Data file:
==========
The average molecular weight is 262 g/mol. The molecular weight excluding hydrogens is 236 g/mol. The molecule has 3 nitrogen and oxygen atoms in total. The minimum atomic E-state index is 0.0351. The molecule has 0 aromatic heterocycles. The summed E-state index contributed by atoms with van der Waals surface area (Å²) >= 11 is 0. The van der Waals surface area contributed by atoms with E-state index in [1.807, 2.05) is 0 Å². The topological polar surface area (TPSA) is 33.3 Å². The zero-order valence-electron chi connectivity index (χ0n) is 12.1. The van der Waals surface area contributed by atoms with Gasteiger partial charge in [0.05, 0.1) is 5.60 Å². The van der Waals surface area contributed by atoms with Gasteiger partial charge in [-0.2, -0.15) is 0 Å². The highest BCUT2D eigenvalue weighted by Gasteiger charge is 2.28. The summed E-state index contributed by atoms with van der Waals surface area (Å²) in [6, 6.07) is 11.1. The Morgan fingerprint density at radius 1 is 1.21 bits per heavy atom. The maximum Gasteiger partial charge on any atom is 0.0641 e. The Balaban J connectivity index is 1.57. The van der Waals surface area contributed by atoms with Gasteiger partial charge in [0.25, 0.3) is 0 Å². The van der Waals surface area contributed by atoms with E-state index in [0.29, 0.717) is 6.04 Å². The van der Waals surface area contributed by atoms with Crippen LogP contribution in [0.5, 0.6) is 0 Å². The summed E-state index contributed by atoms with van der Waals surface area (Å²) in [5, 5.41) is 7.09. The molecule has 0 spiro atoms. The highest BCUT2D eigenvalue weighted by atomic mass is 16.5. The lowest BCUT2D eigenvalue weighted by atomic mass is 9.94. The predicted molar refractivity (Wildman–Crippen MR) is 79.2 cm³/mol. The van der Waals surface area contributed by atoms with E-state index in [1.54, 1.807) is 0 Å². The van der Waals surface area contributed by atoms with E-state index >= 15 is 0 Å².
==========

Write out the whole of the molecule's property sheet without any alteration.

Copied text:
The average molecular weight is 262 g/mol. The molecular weight excluding hydrogens is 236 g/mol. The molecule has 3 nitrogen and oxygen atoms in total. The minimum atomic E-state index is 0.0351. The molecule has 0 aromatic heterocycles. The summed E-state index contributed by atoms with van der Waals surface area (Å²) >= 11 is 0. The van der Waals surface area contributed by atoms with E-state index in [1.807, 2.05) is 0 Å². The topological polar surface area (TPSA) is 33.3 Å². The zero-order valence-electron chi connectivity index (χ0n) is 12.1. The van der Waals surface area contributed by atoms with Gasteiger partial charge in [0.05, 0.1) is 5.60 Å². The van der Waals surface area contributed by atoms with Gasteiger partial charge in [-0.2, -0.15) is 0 Å². The highest BCUT2D eigenvalue weighted by Gasteiger charge is 2.28. The summed E-state index contributed by atoms with van der Waals surface area (Å²) in [6, 6.07) is 11.1. The Morgan fingerprint density at radius 1 is 1.21 bits per heavy atom. The maximum Gasteiger partial charge on any atom is 0.0641 e. The Balaban J connectivity index is 1.57. The van der Waals surface area contributed by atoms with Gasteiger partial charge in [0.25, 0.3) is 0 Å². The van der Waals surface area contributed by atoms with E-state index in [0.29, 0.717) is 6.04 Å². The van der Waals surface area contributed by atoms with Crippen LogP contribution in [0.5, 0.6) is 0 Å². The summed E-state index contributed by atoms with van der Waals surface area (Å²) in [5, 5.41) is 7.09. The molecule has 0 spiro atoms. The highest BCUT2D eigenvalue weighted by atomic mass is 16.5. The lowest BCUT2D eigenvalue weighted by atomic mass is 9.94. The predicted molar refractivity (Wildman–Crippen MR) is 79.2 cm³/mol. The van der Waals surface area contributed by atoms with E-state index in [1.54, 1.807) is 0 Å². The van der Waals surface area contributed by atoms with E-state index >= 15 is 0 Å².